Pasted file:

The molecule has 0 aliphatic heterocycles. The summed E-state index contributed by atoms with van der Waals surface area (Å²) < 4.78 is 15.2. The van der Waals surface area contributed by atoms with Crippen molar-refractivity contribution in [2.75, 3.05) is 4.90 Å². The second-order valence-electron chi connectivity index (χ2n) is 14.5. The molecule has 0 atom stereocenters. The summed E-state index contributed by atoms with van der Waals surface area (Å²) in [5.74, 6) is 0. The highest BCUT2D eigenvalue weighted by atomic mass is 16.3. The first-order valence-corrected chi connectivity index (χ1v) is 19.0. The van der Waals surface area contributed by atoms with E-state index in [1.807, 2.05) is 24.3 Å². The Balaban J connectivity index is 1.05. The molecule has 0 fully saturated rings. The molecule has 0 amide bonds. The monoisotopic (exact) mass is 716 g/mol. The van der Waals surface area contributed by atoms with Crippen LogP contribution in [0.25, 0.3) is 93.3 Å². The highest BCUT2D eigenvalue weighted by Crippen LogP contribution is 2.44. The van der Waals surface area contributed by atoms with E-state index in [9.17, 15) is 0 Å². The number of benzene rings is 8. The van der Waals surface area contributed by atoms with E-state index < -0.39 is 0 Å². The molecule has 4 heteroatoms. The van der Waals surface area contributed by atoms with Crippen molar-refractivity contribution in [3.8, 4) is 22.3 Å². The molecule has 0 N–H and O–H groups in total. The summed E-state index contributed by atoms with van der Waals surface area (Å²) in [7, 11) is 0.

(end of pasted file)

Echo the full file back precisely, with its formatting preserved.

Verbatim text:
The molecule has 0 aliphatic heterocycles. The summed E-state index contributed by atoms with van der Waals surface area (Å²) < 4.78 is 15.2. The van der Waals surface area contributed by atoms with Crippen molar-refractivity contribution in [2.75, 3.05) is 4.90 Å². The second-order valence-electron chi connectivity index (χ2n) is 14.5. The molecule has 0 atom stereocenters. The summed E-state index contributed by atoms with van der Waals surface area (Å²) in [5.74, 6) is 0. The highest BCUT2D eigenvalue weighted by atomic mass is 16.3. The first-order valence-corrected chi connectivity index (χ1v) is 19.0. The van der Waals surface area contributed by atoms with E-state index in [1.807, 2.05) is 24.3 Å². The Balaban J connectivity index is 1.05. The molecule has 0 fully saturated rings. The molecule has 0 amide bonds. The monoisotopic (exact) mass is 716 g/mol. The van der Waals surface area contributed by atoms with Crippen LogP contribution in [0.25, 0.3) is 93.3 Å². The highest BCUT2D eigenvalue weighted by Crippen LogP contribution is 2.44. The van der Waals surface area contributed by atoms with E-state index in [9.17, 15) is 0 Å². The number of benzene rings is 8. The van der Waals surface area contributed by atoms with E-state index < -0.39 is 0 Å². The molecule has 4 heteroatoms. The van der Waals surface area contributed by atoms with Crippen molar-refractivity contribution in [3.8, 4) is 22.3 Å². The molecule has 0 N–H and O–H groups in total. The summed E-state index contributed by atoms with van der Waals surface area (Å²) in [7, 11) is 0.